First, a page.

Other studies, however, have reported an adverse outcome in apparently healthy people with frequent ectopy. Hinkle et al found that ventricular arrhythmias were associated with sudden death in asymptomatic middle aged men.15 In a five year follow up study elderly people with more than 10 ventricular ectopic beats an hour had about double the mortality of those with less frequent ectopy.16 It is difficult to distinguish between physiological and pathological ventricular ectopic activity since ectopy in apparently healthy subjects may be related to underlying silent ischaemic heart disease. This difficulty probably explains the conflicting results in these studies.
Little attention has been focused on the prognostic value of arrhythmias in elderly subjects. Few longitudinal studies with sufficient follow up times exist,13,16 and it remains unclear whether certain arrhythmias predict poor outcome independently of clinically evident heart disease. We conducted a follow up study to determine the prognostic value of various findings on ambulatory electrocardiographic monitoring in unselected elderly subjects.
Subjects and methods
In 1982 we carried out a comprehensive survey of the health of elderly people in the city of Turku, Finland. We selected a random sample of 480 people aged 65 or older who were living in the community from the register of the Social Insurance Institution. Before selection the population data were stratified into four age groups (65-69, 70-74, 75-79, and 80 years and older) and according to sex. The only exclusion criterion was living in an institution. The participation rate in the study was 72%, giving a total 347 subjects (184 men and 163 women).
A clinical history was obtained by personal interview. As well as continuous ambulatory electrocardiography all patients had a full clinical examination, including standard electrocardiography, chest radiography, routine biochemical analysis, and measurement of blood pressure, body mass index, and serum lipid concentration. Serious cardiovascular disease was established on the basis of the history and clinical evaluation. Ischaemic heart disease was diagnosed if the subject had a standard history of angina pectoris.17 Previous acute myocardial infarction was recorded if Q wave abnormalities described in the Minnesota code were seen in the electrocardiogram.18 Congestive heart failure was diagnosed on the basis of findings on chest radiography. Cerebral artery disease was diagnosed if there was evidence of focal neurological symptoms or signs. Patients receiving treatment for diabetes or with a fasting serum glucose concentration over 6.4 mmol/l were considered to have diabetes. The diagnosis of hypertension was based on the entitlement to free prescriptions (see below) rather than a single measurement of blood pressure at the clinical examination. We also asked about smoking habits in the personal interview.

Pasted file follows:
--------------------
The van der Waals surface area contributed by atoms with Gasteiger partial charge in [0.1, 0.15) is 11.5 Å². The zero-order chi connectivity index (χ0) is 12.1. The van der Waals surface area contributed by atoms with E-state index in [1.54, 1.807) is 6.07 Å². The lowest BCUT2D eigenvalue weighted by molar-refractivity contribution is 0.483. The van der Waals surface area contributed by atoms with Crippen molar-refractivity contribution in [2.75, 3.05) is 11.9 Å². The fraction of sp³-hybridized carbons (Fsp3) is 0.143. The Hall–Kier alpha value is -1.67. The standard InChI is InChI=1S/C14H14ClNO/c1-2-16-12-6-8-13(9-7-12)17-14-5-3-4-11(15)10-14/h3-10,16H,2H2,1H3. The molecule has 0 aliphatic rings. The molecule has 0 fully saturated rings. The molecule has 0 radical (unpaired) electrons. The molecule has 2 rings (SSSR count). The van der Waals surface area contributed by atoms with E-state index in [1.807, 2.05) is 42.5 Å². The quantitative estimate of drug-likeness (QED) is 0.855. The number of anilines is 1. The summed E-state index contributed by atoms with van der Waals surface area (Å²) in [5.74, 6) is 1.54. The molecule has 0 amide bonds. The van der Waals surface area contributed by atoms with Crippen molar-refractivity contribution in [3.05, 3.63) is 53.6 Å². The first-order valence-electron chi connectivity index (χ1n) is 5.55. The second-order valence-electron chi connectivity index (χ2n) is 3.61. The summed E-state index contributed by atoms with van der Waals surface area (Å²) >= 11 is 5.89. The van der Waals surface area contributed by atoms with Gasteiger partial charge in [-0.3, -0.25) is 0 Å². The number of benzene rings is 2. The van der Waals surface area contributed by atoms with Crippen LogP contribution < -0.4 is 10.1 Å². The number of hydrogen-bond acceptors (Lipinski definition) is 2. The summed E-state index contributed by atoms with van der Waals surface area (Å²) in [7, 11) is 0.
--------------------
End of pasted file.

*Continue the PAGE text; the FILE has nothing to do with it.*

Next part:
Additional information on diseases was obtained from the national health insurance documents of the subjects. These documents include information on entitlement to free prescriptions because of common chronic diseases. To get this entitlement a patient must have a complete clinical evaluation. If a subject was eligible for free drugs because of diabetes, hypertension, ischaemic heart disease, or congestive heart failure that diagnosis was recorded as present.
Twenty four hour continuous ambulatory electrocardiographic monitoring was done with a portable two channel tape recorder (Oxford Medilog, Oxford). The electrodes were placed in order to obtain modified VI and V5 lead readings. The recordings were analysed with a replay unit (Oxford PB-2 Replay, Oxford), an analysis unit (Pathfinder, Reynolds Medical Equipment, Hertford), and a computer. The subjects were encouraged to continue normal everyday activities during recording and asked to record their symptoms in a diary. The mean duration of the recordings was 23 hours. Electrocardiographic monitoring taking place when subjects were in bed according to the diary was considered night time monitoring and the rest was considered daytime monitoring. If the diary did not contain sufficient information monitoring between midnight and 8 am was defined as night time monitoring. Day and night recordings were analysed separately.